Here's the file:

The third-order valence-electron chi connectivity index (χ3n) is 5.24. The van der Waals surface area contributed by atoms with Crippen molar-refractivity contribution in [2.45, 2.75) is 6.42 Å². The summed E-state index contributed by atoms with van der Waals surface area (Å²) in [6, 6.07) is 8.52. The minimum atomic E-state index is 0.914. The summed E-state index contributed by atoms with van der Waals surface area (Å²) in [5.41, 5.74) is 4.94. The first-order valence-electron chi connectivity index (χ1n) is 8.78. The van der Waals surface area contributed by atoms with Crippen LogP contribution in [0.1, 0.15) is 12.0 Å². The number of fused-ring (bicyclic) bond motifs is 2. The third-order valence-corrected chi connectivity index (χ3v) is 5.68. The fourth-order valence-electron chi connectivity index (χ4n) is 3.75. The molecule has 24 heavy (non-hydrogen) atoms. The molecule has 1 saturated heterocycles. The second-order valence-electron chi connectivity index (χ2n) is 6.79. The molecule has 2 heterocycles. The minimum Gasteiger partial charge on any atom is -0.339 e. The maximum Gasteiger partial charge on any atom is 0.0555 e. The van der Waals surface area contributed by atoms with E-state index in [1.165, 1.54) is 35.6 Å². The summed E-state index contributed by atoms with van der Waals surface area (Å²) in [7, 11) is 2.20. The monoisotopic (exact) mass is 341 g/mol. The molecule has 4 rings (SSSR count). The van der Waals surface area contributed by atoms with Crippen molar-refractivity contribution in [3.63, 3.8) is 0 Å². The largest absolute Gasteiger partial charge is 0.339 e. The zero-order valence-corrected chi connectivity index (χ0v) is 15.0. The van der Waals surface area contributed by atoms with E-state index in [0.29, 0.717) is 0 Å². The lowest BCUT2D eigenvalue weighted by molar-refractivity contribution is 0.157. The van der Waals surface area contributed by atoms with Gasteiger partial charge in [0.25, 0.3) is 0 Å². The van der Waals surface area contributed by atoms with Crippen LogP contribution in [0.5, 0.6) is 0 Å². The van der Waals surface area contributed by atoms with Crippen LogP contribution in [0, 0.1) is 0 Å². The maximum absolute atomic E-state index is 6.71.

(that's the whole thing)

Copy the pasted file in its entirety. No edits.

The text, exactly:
The third-order valence-electron chi connectivity index (χ3n) is 5.24. The van der Waals surface area contributed by atoms with Crippen molar-refractivity contribution in [2.45, 2.75) is 6.42 Å². The summed E-state index contributed by atoms with van der Waals surface area (Å²) in [6, 6.07) is 8.52. The minimum atomic E-state index is 0.914. The summed E-state index contributed by atoms with van der Waals surface area (Å²) in [5.41, 5.74) is 4.94. The first-order valence-electron chi connectivity index (χ1n) is 8.78. The van der Waals surface area contributed by atoms with Crippen LogP contribution in [0.1, 0.15) is 12.0 Å². The number of fused-ring (bicyclic) bond motifs is 2. The third-order valence-corrected chi connectivity index (χ3v) is 5.68. The fourth-order valence-electron chi connectivity index (χ4n) is 3.75. The molecule has 24 heavy (non-hydrogen) atoms. The molecule has 1 saturated heterocycles. The second-order valence-electron chi connectivity index (χ2n) is 6.79. The molecule has 2 heterocycles. The minimum Gasteiger partial charge on any atom is -0.339 e. The maximum Gasteiger partial charge on any atom is 0.0555 e. The van der Waals surface area contributed by atoms with E-state index in [1.165, 1.54) is 35.6 Å². The summed E-state index contributed by atoms with van der Waals surface area (Å²) in [7, 11) is 2.20. The monoisotopic (exact) mass is 341 g/mol. The molecule has 4 rings (SSSR count). The van der Waals surface area contributed by atoms with Crippen molar-refractivity contribution in [3.63, 3.8) is 0 Å². The largest absolute Gasteiger partial charge is 0.339 e. The zero-order valence-corrected chi connectivity index (χ0v) is 15.0. The van der Waals surface area contributed by atoms with E-state index in [0.29, 0.717) is 0 Å². The lowest BCUT2D eigenvalue weighted by molar-refractivity contribution is 0.157. The van der Waals surface area contributed by atoms with Gasteiger partial charge in [0.25, 0.3) is 0 Å². The van der Waals surface area contributed by atoms with Crippen LogP contribution in [0.5, 0.6) is 0 Å². The van der Waals surface area contributed by atoms with Crippen LogP contribution in [0, 0.1) is 0 Å². The maximum absolute atomic E-state index is 6.71.